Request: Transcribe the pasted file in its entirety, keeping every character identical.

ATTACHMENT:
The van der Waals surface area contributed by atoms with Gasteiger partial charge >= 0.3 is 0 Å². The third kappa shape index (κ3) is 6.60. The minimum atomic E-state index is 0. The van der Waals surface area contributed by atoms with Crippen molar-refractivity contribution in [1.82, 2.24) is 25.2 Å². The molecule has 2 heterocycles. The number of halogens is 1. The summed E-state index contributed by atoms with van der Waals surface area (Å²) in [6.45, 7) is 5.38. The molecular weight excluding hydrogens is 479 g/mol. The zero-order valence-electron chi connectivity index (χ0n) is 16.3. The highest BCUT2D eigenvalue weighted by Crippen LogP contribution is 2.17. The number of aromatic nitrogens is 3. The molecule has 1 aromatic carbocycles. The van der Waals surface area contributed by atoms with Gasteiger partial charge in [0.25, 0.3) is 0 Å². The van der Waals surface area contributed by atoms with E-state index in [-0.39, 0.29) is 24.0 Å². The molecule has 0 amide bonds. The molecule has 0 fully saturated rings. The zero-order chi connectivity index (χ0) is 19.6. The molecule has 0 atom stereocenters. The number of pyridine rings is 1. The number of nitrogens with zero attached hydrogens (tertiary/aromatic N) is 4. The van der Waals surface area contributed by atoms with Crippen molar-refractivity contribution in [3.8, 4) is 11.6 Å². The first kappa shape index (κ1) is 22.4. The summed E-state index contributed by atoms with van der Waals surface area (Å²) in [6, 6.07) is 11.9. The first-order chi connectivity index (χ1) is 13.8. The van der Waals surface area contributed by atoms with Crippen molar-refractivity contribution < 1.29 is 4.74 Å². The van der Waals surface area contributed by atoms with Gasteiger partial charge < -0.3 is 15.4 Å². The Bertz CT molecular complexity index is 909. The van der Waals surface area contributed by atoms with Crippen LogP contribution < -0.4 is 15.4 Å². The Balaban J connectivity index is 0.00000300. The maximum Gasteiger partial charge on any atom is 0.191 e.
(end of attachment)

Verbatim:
The van der Waals surface area contributed by atoms with Gasteiger partial charge >= 0.3 is 0 Å². The third kappa shape index (κ3) is 6.60. The minimum atomic E-state index is 0. The van der Waals surface area contributed by atoms with Crippen molar-refractivity contribution in [1.82, 2.24) is 25.2 Å². The molecule has 2 heterocycles. The number of halogens is 1. The summed E-state index contributed by atoms with van der Waals surface area (Å²) in [6.45, 7) is 5.38. The molecular weight excluding hydrogens is 479 g/mol. The zero-order valence-electron chi connectivity index (χ0n) is 16.3. The highest BCUT2D eigenvalue weighted by Crippen LogP contribution is 2.17. The number of aromatic nitrogens is 3. The molecule has 1 aromatic carbocycles. The van der Waals surface area contributed by atoms with Gasteiger partial charge in [0.25, 0.3) is 0 Å². The van der Waals surface area contributed by atoms with E-state index in [-0.39, 0.29) is 24.0 Å². The molecule has 0 amide bonds. The molecule has 0 fully saturated rings. The zero-order chi connectivity index (χ0) is 19.6. The molecule has 0 atom stereocenters. The number of pyridine rings is 1. The number of nitrogens with zero attached hydrogens (tertiary/aromatic N) is 4. The van der Waals surface area contributed by atoms with Crippen molar-refractivity contribution in [3.8, 4) is 11.6 Å². The first kappa shape index (κ1) is 22.4. The summed E-state index contributed by atoms with van der Waals surface area (Å²) in [6, 6.07) is 11.9. The first-order chi connectivity index (χ1) is 13.8. The van der Waals surface area contributed by atoms with Crippen molar-refractivity contribution < 1.29 is 4.74 Å². The van der Waals surface area contributed by atoms with Gasteiger partial charge < -0.3 is 15.4 Å². The Bertz CT molecular complexity index is 909. The van der Waals surface area contributed by atoms with Crippen LogP contribution < -0.4 is 15.4 Å². The Balaban J connectivity index is 0.00000300. The maximum Gasteiger partial charge on any atom is 0.191 e.